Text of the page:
Hurricane Florence hits home for 2018 alumna and NC native


by Zoe Seiler, News Editor

Hurricane Florence made landfall Sept. 14 near Wrightsville Beach, North Carolina. The storm reached “maximum sustained winds of 90 mph,” according to CNN.

Brooklyn Hunter, a 2018 graduate of Simpson College, felt the effect of the hurricane here in Iowa. Hunter is from Burnsville, North Carolina, which is about 350 miles away from Wrightsville Beach. Her hometown was affected by severe flooding due to the storm.

“My hometown is in between mountains. So, during heavy rains the water comes down the mountains and overflow all of the rivers,” Hunter said. “It can get horrifying.”

Hurricane Florence turned into a tropical storm that killed at least 13 people and was followed by “threatening days of flooding,” according to CNN.

“I have some family friends who were stranded in their homes because of the location of their house and the only road in or out being flooded,” Hunter said. “The joys of a small town is there are few paved roads so they get washed away or flood easily.”

Hurricane warnings were issued before it made landfall and more than one million people were told to flee their homes, according to USA Today.

“I’ve been homesick and for a brief second I was afraid that I wouldn’t see some of my favorite sites again,” Hunter said. “Anytime it’s hurricane season, I still get the anxiety of  ‘Will we need to stock up food?’ ‘Do we need to charge phones in case of power outages?’ as if I still lived in the area.”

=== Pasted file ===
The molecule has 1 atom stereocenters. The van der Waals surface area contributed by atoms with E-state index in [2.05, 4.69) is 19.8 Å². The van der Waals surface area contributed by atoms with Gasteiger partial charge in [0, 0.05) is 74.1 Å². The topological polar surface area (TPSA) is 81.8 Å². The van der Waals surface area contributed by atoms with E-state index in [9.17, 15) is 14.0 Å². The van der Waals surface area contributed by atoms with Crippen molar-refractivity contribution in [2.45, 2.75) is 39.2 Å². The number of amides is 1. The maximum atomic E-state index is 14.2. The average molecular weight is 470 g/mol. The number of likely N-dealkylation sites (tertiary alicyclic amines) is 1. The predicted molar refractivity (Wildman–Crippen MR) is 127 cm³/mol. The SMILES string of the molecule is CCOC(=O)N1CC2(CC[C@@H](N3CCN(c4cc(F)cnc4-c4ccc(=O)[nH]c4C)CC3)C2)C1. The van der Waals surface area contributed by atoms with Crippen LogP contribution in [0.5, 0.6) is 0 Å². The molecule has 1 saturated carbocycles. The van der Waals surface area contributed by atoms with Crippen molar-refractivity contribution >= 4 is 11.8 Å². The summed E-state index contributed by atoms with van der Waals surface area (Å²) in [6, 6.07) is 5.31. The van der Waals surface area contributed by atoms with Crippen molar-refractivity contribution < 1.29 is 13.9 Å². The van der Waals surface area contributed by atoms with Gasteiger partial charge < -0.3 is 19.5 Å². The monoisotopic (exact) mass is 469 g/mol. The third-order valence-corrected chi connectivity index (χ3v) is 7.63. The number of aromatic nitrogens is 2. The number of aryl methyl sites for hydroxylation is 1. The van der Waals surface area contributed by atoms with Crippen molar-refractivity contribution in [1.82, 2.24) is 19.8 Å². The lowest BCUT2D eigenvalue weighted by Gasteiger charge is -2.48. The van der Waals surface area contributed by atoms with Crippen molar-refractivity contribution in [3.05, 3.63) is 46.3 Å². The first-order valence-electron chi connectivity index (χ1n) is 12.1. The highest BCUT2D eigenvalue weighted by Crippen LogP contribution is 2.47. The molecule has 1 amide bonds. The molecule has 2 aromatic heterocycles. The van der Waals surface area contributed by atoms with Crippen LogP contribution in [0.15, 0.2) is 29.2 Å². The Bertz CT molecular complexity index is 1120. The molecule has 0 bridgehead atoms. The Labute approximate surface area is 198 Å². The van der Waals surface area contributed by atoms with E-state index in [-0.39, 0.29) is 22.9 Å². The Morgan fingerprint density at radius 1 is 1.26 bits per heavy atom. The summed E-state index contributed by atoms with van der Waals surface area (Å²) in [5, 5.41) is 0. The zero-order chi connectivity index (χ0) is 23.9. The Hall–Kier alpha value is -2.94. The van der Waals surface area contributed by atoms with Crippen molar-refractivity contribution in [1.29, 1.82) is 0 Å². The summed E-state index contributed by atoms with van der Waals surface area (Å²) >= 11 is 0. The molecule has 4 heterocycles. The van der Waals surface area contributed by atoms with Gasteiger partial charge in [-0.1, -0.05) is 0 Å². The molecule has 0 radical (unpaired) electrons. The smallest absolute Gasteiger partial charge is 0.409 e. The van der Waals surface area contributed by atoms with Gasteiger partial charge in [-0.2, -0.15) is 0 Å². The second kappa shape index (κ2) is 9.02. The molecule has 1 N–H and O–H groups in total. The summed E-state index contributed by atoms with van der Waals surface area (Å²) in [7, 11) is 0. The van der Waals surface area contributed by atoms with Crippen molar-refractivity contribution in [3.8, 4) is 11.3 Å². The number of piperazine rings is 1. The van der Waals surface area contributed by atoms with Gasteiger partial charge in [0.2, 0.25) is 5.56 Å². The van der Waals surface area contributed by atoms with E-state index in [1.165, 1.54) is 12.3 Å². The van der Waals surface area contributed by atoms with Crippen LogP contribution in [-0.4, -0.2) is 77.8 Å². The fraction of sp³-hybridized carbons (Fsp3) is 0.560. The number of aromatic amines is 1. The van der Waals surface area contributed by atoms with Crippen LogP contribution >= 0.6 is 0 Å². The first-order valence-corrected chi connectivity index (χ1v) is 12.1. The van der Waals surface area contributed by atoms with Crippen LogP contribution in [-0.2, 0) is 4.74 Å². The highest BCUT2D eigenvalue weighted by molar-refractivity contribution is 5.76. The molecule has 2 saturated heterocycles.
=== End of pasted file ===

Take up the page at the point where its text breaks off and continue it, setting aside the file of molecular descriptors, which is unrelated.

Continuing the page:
Some families who live in hurricane-prone areas can sometimes prepare for a storm by having a fully stocked supply of dry foods, having a heat source to boil water and have a light source, although this may not be a comforting feeling.

“It really does feel like the end of the world while you’re prepping,” Hunter said.

People are also concerned about their property and safety during a storm as they may witness destruction from a hurricane.

“I also had flashbacks of when Hurricane Katrina stranded me and my family in our home for weeks because of the river by our house being at record levels,” Hunter said. “It’s a very surreal thing to be in middle school standing in your front yard and watching a swelling river take out a bridge like it’s made of twigs. The sound is unreal. I think anybody who has lived through a bad hurricane will always worry that the next one will be worse.”

Although a hurricane can impact a community, there are some moments that can bring families together.

“I can say that one of my favorite memories was during a hurricane and our power got knocked out, so we played board games around the wood stove and oil lamps,” Hunter said. “It was so peaceful! No technology. Just fun with family in a very dark house.”